THE MIRROR OF MEDIA

Credit ratings of SA banks improve slightly


The tide is starting to turn for SA banks regarding credit ratings by international ratings agencies. Rating agencies are cautiously signalling that the outlook for banks in SA is improving or, at least, not expected to deteriorate further.

Fitch Ratings is the latest of the major agencies that announced a slight improvement for SA banks in its outlook on long-term Issuer Default Ratings (IDRs) for the five largest banks.

The agency announced that the long-term IDRs of Absa, Standard Bank, Investec, FirstRand and Nedbank have been upgraded from negative to stable. Fitch also affirmed the banks’ credit rating at BB-.

At the same time, the ratings outlook of four of the banks’ holding companies were changed from negative to stable. “We have also revised the outlooks on the long-term IDRs of four South African bank holding companies – Absa Group Limited, Investec Limited, Nedbank Group and Standard Bank Group – to stable (from negative) and affirmed the IDRs at BB-,” Fitch said in its announcement.

The agency has also affirmed the viability ratings, national ratings and debt ratings of all the banks and that of their holding companies. The agency has simultaneously withdrawn the support rating and support rating floor of all the banks “as they are no longer relevant” to the agency’s coverage following the publication of updated rating criteria a month ago.

“In line with the updated criteria, we have assigned government support ratings of b+ to all banks and no support to all bank holding companies,” Fitch said.

Turnaround

While the improvement from negative to stable does not seem like a big issue, it nevertheless shows that the outlook for banks is not expected to worsen – a big turnaround from the situation of the last few years when nearly every ratings update was worse than the preceding rating.

Fitch noted that the recent ratings action follows the revision of the outlook of the country’s long-term IDRs to stable from negative some two weeks ago.

FirstRand explains in a discussion of its rating that the ratings of SA-based banks are constrained by the country’s sovereign rating, basically the risk rating of the government’s obligation to lenders.

“This is due to the direct and indirect impact of sovereign distress on domestic banks’ operations,” says FirstRand, adding that S&P Global Ratings has also assigned a stable outlook to FirstRand Bank with a Ba2 rating, while Moody’s still has it on negative outlook, but with a slightly better rating of Ba2.

Moody’s also announced a few weeks ago that Standard Bank’s proposed acquisition of Liberty Holdings “would be credit positive” and gave banks good ratings for environmental, social and governance (ESG).

Key rating drivers

Fitch says that the improvement of the outlook of the long-term IDRs of all the banks was driven by their standalone creditworthiness, as expressed by their respective viability ratings (VR). “The VRs of all South African banks and holding companies are constrained by the South African sovereign rating as they do not meet Fitch’s criteria to be rated above the sovereign.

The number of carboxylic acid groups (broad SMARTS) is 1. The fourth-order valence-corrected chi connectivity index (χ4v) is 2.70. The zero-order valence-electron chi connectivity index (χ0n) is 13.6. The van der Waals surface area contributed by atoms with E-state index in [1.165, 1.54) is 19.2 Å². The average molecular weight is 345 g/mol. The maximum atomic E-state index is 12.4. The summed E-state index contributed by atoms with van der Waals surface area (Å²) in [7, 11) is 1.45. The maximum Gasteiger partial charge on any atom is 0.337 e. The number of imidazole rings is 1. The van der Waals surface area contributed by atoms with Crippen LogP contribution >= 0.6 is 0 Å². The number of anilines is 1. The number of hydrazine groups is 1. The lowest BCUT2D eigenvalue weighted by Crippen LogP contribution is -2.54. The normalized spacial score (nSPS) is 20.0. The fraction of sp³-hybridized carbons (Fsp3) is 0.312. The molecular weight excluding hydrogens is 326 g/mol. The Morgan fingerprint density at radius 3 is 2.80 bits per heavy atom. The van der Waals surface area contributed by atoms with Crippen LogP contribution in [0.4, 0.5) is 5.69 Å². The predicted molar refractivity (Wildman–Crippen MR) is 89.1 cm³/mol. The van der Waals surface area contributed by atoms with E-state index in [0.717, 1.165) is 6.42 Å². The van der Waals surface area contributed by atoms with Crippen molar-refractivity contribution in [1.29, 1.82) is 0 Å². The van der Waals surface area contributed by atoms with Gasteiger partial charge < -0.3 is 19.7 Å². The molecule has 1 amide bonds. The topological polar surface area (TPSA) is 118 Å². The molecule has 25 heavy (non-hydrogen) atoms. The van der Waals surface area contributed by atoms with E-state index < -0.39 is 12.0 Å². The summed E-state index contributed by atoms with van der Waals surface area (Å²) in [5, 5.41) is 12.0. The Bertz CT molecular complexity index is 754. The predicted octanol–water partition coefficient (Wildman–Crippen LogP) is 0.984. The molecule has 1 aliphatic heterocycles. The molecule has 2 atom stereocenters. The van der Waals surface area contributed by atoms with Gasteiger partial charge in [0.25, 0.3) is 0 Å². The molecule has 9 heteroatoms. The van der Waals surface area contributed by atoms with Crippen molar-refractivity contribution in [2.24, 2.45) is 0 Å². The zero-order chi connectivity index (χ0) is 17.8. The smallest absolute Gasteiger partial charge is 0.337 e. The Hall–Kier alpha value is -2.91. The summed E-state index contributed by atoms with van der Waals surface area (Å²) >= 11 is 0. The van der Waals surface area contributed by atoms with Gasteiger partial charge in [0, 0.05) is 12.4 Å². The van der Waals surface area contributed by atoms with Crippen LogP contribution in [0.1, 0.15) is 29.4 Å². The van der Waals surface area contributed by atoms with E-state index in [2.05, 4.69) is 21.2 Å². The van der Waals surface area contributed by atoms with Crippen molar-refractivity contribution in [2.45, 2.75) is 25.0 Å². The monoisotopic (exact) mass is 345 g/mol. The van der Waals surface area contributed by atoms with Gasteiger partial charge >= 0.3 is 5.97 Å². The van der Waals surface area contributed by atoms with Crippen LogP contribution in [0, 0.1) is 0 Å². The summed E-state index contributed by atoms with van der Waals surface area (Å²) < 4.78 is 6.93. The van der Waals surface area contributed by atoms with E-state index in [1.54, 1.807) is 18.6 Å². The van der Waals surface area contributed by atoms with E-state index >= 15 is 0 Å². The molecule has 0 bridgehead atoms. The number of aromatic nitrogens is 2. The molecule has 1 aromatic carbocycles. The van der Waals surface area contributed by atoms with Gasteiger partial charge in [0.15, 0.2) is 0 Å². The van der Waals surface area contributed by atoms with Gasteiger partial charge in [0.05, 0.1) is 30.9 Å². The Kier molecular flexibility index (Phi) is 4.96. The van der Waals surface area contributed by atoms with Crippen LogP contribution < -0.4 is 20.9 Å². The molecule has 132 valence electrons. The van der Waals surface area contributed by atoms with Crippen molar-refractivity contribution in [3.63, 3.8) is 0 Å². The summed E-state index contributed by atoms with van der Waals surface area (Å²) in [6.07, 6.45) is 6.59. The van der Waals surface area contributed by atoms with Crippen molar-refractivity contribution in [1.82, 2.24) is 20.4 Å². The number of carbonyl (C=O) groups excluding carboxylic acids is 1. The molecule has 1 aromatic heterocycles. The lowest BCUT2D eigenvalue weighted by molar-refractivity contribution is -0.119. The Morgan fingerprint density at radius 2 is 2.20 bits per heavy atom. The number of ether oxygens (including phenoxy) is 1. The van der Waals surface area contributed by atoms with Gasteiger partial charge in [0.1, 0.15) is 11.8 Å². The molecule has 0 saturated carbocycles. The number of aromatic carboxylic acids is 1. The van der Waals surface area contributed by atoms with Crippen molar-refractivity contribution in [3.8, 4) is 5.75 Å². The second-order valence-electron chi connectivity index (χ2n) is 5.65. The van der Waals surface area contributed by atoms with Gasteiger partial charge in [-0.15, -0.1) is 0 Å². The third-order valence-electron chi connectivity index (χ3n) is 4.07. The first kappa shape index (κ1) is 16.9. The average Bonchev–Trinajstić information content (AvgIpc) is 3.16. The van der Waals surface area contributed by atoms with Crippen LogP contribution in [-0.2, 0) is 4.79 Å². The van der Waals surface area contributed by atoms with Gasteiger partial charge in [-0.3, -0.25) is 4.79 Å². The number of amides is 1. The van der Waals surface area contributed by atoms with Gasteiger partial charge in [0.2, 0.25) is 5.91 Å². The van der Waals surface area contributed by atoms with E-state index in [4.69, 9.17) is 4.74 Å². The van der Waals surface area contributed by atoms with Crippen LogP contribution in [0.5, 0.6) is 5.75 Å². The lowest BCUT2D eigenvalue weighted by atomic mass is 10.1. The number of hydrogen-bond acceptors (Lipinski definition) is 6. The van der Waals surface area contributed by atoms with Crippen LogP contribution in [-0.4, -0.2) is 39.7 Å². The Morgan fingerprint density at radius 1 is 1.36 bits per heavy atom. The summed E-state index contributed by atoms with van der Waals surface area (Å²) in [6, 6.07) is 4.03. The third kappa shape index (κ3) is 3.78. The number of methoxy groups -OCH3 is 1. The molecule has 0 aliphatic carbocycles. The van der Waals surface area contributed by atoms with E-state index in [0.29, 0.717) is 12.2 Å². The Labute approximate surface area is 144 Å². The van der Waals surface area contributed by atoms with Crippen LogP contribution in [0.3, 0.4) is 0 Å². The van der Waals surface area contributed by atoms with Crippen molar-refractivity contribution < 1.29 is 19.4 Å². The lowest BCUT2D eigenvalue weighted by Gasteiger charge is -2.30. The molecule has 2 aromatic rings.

“Our assessment considers the concentration of their operations within the country and high sovereign-related exposure relative to equity (ranging between 185% and 250% at August-2021). The VRs of the four bank holding companies are at the same level as their respective group VRs as Fitch considers their failure risk to be substantially the same as that of their respective group,” according to the announcement.

It says the improvement reflects the view that downside risks to banks’ standalone creditworthiness, in particular operating environment conditions and capitalisation, have receded.

Of interest is that Fitch sees less government support for SA banks, if it is ever needed.

“The b+ government support rating (GSR) assigned to all banks reflects a limited probability of support from the SA authorities, if required. This considers the banks’ systemic importance, but also the likely adoption of bank resolution legislation in SA.

“Once the resolution framework is enacted and implemented, Fitch expects to downgrade the GSR of all banks to ‘no support’, reflecting our view that notwithstanding their systemic importance, the SA authorities’ propensity to support the banking system will no longer be certain.

“The ‘no support’ GSR assigned to all bank holding companies reflects Fitch’s view that sovereign support is unlikely to extend to holding companies due to their low systemic importance and liability structure, including foreign/wholesale funding,” Fitch said.

Rating sensitivities

Fitch warns that there are several factors that could lead to it changing the outlook back to negative, or even trigger a downgrade.

“The long-term IDRs of all banks and bank holding companies are constrained by SA’s rating, meaning a sovereign downgrade would result in downgrades.

“A downgrade of the long-term IDRs may also result from a material weakening in capitalisation, which could stem from greater-than-expected asset quality deterioration or investment portfolio losses.

“The banks’ GSRs could be downgraded to ‘no support’ in case of bank resolution legislation being implemented in South Africa,” noted the rating agency.

It said the only factor that could lead to a positive outlook or an upgrade of banks’ credit ratings would be an upgrade in SA’s sovereign credit rating.



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